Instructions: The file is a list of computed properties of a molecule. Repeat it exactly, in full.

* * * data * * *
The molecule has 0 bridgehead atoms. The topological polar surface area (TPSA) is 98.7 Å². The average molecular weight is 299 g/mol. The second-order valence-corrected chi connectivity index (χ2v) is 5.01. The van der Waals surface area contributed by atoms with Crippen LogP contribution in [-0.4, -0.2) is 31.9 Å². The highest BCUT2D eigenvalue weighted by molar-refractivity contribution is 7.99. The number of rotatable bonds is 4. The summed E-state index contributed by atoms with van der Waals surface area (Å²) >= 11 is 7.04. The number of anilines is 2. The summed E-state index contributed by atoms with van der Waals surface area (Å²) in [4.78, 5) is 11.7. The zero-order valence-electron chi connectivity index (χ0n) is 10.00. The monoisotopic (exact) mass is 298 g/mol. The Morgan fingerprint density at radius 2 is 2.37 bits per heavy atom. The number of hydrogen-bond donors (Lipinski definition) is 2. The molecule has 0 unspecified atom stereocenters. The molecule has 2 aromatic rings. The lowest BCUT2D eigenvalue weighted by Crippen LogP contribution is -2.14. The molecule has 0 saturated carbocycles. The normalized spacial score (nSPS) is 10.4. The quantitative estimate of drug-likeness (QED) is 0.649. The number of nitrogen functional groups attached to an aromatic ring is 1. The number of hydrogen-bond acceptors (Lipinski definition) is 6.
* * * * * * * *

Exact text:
The molecule has 0 bridgehead atoms. The topological polar surface area (TPSA) is 98.7 Å². The average molecular weight is 299 g/mol. The second-order valence-corrected chi connectivity index (χ2v) is 5.01. The van der Waals surface area contributed by atoms with Crippen LogP contribution in [-0.4, -0.2) is 31.9 Å². The highest BCUT2D eigenvalue weighted by molar-refractivity contribution is 7.99. The number of rotatable bonds is 4. The summed E-state index contributed by atoms with van der Waals surface area (Å²) >= 11 is 7.04. The number of anilines is 2. The summed E-state index contributed by atoms with van der Waals surface area (Å²) in [4.78, 5) is 11.7. The zero-order valence-electron chi connectivity index (χ0n) is 10.00. The monoisotopic (exact) mass is 298 g/mol. The Morgan fingerprint density at radius 2 is 2.37 bits per heavy atom. The number of hydrogen-bond donors (Lipinski definition) is 2. The molecule has 0 unspecified atom stereocenters. The molecule has 2 aromatic rings. The lowest BCUT2D eigenvalue weighted by Crippen LogP contribution is -2.14. The molecule has 0 saturated carbocycles. The normalized spacial score (nSPS) is 10.4. The quantitative estimate of drug-likeness (QED) is 0.649. The number of nitrogen functional groups attached to an aromatic ring is 1. The number of hydrogen-bond acceptors (Lipinski definition) is 6.